Sweet Bean

2015 [JAPANESE]

Drama

0
IMDb Rating 7.4 10 8539

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Synopsis


Uploaded By: FREEMAN

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Movie Reviews

Reviewed by rubenm 7 / 10

Small, heartfelt, feel good movie

Although I've traveled through Japan for three weeks last year, I had never heard of dorayaki, let alone eaten it. This omission has been put to an end by the film 'An'. As a nice and original gimmick, every viewer in the cinema I went to, received a dorayaki with his ticket, nicely wrapped in cellophane. The fun thing is: nobody knew exactly what is was, until the film was well underway.

A dorayaki is a sort of double mini-pancake, filled with bean paste. The Japanese word for the bean paste is an, hence the title of the film.

'An' is a small, heartfelt, feel-good movie. It starts and ends with beautiful images of cherry-blossom, the epitome of all things Japanese. The story takes place in the twelve month period between the blossom seasons. Sentaro, a quiet man in his thirties, sells dorayaki in a fast food stand. One day, a woman in her seventies brings him a plastic box filled with home-made an, because she doesn't like the industrial an Sentaro uses for his dorayaki. At her request, Sentaro hesitantly hires her as an expert an-maker, and from then on, business is booming.

This sounds like 'An' is a movie about food. It is, but it's about much more. The story is also about illness, death, discrimination, youth and capitalism. But above all, it's about enjoying life and looking at the bright side of things. There are parallels with the wonderful Indian film 'Lunch Box', but 'An' is less energetic and much more philosophical. It tends to be a bit slow, and towards the end the story drags on a bit. But these are minor flaws. Overall, 'An' is a nice film that makes you leave the cinema with the feeling that mankind isn't so bad after all.

Reviewed by namnhan2003 9 / 10

Beautiful, moving film.....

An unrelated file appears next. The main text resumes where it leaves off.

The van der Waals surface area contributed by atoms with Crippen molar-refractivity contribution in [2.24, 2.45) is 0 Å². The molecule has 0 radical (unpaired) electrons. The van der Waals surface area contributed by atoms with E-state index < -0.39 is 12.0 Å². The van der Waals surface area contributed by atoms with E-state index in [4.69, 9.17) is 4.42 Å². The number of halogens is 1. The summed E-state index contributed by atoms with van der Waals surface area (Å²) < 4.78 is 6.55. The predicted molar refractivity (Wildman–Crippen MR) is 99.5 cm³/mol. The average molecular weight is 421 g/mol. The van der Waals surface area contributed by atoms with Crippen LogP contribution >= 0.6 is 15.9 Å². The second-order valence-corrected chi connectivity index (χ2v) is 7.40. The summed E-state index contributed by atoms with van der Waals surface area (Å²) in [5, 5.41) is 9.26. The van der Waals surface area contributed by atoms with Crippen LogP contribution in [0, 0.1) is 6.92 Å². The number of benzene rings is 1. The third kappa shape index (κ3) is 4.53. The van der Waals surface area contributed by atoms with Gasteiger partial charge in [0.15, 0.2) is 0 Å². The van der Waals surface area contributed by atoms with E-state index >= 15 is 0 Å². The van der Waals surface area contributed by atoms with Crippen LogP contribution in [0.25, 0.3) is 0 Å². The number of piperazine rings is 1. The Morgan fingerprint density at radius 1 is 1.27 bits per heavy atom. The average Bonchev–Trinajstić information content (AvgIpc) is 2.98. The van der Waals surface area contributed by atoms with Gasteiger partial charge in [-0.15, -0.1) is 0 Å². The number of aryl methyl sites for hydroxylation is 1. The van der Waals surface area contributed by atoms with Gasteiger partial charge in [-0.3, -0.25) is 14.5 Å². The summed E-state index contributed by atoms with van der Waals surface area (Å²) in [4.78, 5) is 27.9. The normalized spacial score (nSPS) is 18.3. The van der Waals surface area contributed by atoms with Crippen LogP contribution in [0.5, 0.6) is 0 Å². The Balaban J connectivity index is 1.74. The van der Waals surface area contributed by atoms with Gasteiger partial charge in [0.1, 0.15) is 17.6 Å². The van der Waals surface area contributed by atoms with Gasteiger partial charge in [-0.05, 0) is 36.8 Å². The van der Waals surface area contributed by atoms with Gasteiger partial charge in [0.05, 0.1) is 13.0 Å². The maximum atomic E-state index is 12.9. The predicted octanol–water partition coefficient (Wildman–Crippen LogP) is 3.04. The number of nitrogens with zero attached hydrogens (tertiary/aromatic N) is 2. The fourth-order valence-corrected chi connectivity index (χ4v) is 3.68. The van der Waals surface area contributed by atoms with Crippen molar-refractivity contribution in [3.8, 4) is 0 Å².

I watched this film with awe by its gentleness that goes straight to the heart...the actress who plays Tokue is a experienced actress and she has a beautiful smile that just melt your heart....Although it deals with leprosy but there is nothing hideous nor deformity which makes you feel uncomfortable. On the other hand, the beauty in everything which Tokue is seeing is so beautiful: the moon, the cherry blossoms, the sunlight...and the small bakery shop seems like a refuge for her....She has a mother-son relationship-like toward the baker and her acting is so natural that just moves you so much. I recommend this beautiful Japanese film to anyone. Don't miss out this rare pearl...

Reviewed by ken1848 8 / 10

Move Thee Reviews: A Secret Recipe for a Happy Life

Tears rolled down from my eyes while watching An. The movie reminds me of the evils of discrimination. Unique and beautiful, everyone deserves love. Also, it is important to throw oneself heart and soul into everything one does. Let's say NO to a flippant attitude and I hope my students can understand that constant efforts yield success. Moreover, this touching movie reminds us to treasure what we have and not to take everything for granted.

Although the story is rather simple, the film is worth watching because of Kirin Kiki, one of the best Japanese actresses. Her acting is beyond compare. I totally feel for her character, who stays positive and truly appreciates the beauty of the mother nature despite her sad story. Masatoshi Nagase is impressive too. He subtly expresses his suppressed frustration, in spite of his long silences at the beginning of the film. I also love his performance in another film, Kano. Apart from the capable leads, the cinematography is awesome. The four seasons, the food and the mother nature are beautifully captured.

Like red beans, life is bittersweet in nature. Nevertheless, the elderly woman's secret recipe for truly transcendent dorayakis reminds us that we are able to get rid of the bitter taste, with a good attitude, smiles, effort and love.

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